Neighborhood Collaborations

Hill House Dinner

Hill House Dinner

By: Aurelia Spaulding
On any given day, recent Western Kentucky University graduate Greg Capillo will help his neighbor, Dave, carry bags inside or talk to him while he works out in the yard. They talk about life, as well as the community in which they live—the community around East 11th and 12th Streets in Bowling Green, Kentucky.

Capillo, along with three other students, moved into the house at 741 East 11th Street with the purpose of using their academics and interests to develop the community around them. However, as a result, they became a part of the community, a “common denominator” amongst the residents Capillo says. Since everybody in the area knows them, they can build and create a public space.

The public space now known as the Hill House used to be home to drug trafficking and domestic violence until Bob Basham purchased the house and made renovations a few years ago. He wanted the home to be used to better the community and brought the idea of a community engagement house to the WKU ALIVE Center for Community Partnerships.

WKU graduate students Phuong Vu and Thang Le, both from Hanoi, Vietnam, and Senior Joey Coe lived alongside Capillo in the Hill House during the 2009-2010 academic year.

The Hill House students communicate one-on-one to develop relationships with their neighbors, as well as host Sunday dinner at their home each week to share stories and give thanks. “There are people who would like to see the life of the community be different, and they have just as much stake in it as us,” Capillo said.

Rsuming this fall, the Hill House project will serve as an interdisciplinary graduate assistantship program that allows graduate students to live and work out of Hill House, applying their coursework to real life community development opportunities.

Embarking on year two, Hill House residents will build upon the infrastructure developed by year one residents, which most importantly, in a previous student resident’s opinion, is grounded in trust and relationship-building with neighboring students and community residents. Year one students laid the groundwork for future community development efforts.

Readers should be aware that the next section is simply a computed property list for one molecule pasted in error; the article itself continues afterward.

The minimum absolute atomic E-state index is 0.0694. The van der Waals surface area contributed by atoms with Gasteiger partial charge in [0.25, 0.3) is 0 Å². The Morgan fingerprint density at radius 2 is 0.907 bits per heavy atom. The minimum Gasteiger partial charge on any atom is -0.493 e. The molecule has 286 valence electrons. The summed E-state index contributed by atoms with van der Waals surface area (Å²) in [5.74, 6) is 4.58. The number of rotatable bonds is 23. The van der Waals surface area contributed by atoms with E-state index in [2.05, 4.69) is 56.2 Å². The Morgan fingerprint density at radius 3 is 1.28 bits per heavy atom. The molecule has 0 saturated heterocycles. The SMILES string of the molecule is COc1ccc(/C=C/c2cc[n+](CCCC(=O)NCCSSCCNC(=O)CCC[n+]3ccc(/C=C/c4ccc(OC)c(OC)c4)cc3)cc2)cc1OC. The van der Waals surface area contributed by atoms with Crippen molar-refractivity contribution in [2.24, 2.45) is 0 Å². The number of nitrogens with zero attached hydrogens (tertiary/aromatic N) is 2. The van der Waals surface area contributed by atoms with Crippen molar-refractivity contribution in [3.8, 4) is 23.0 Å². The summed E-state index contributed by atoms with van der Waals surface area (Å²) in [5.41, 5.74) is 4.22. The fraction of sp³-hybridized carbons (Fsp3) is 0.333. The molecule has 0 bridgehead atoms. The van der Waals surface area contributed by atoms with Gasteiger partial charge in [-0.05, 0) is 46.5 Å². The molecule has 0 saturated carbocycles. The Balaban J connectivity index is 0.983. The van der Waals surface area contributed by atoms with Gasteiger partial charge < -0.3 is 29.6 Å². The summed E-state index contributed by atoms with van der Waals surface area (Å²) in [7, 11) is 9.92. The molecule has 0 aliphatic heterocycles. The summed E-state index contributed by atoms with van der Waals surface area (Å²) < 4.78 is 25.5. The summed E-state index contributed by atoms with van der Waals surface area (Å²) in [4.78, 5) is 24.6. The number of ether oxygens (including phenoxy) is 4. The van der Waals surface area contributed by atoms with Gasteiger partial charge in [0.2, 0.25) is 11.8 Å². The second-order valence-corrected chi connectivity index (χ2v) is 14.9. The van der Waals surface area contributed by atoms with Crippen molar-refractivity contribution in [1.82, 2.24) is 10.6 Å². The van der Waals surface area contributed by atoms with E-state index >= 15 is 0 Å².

During the first year, the Hill House students conducted asset-based assessments of the community they were becoming a part of through conversation and valuable interaction. They listened to neighbors and developed specific project ideas, while drawing on their different academic areas of expertise to address neighborhood issues and concerns. They served as connectors between the community’s assets and residents’ needs.

As year one students wrap up their year and year two students prepare for the year ahead, Hill House residents and coordinators will take part in a camping retreat scheduled to orient the students, work on teambuilding activities, and develop timelines for the projects that lie ahead. Thanks to financial support provided by the WKU Graduate Studies office and alternately by the Deans of WKU’s six colleges, four new graduate students will have the opportunity to start anew in the fall of 2010.

Hill House residents beginning in the fall come from Potter College’s Departments of Communication and Folk Studies, College of Education’s Department of Student Affairs, and College of Health & Human Services Department of Public Health. Year two students this fall will continue to develop the Neighborhood Network, an email and web-based neighborhood communication tool, as well as complete a neighborhood weatherization project initiated by previous Hill House residents in coordination with local homeowners, Broadway United Methodist Church’s Craftsmen for Christ, and Community Action of Southern Kentucky. Year two students will also continue to report program activities through blogging at cehouse.blogspot.com.

As new Hill House residents connect with neighbors, they will utilize their academic graduate programs of study to develop new projects and programs that address neighborhood perceived issues and challenges. Ideally, such projects will be the cornerstone of their graduate research and theses projects. As described by WKU Institute for Citizenship & Social Responsibility’s Program Coordinator, Terry Shoemaker, “Hill House works against the idea that students are simply citizens in deferral; rather it creates a framework for students to be presently active as practicing citizens.”

The Hill House submerses students in a reallife field placement that allows them to develop their civic agency through teambuilding, problem-solving, and critical thinking opportunities alongside active community members. Through vital campus and community partnerships, students learn the practical value of their academic training to strengthen communities locally and beyond.

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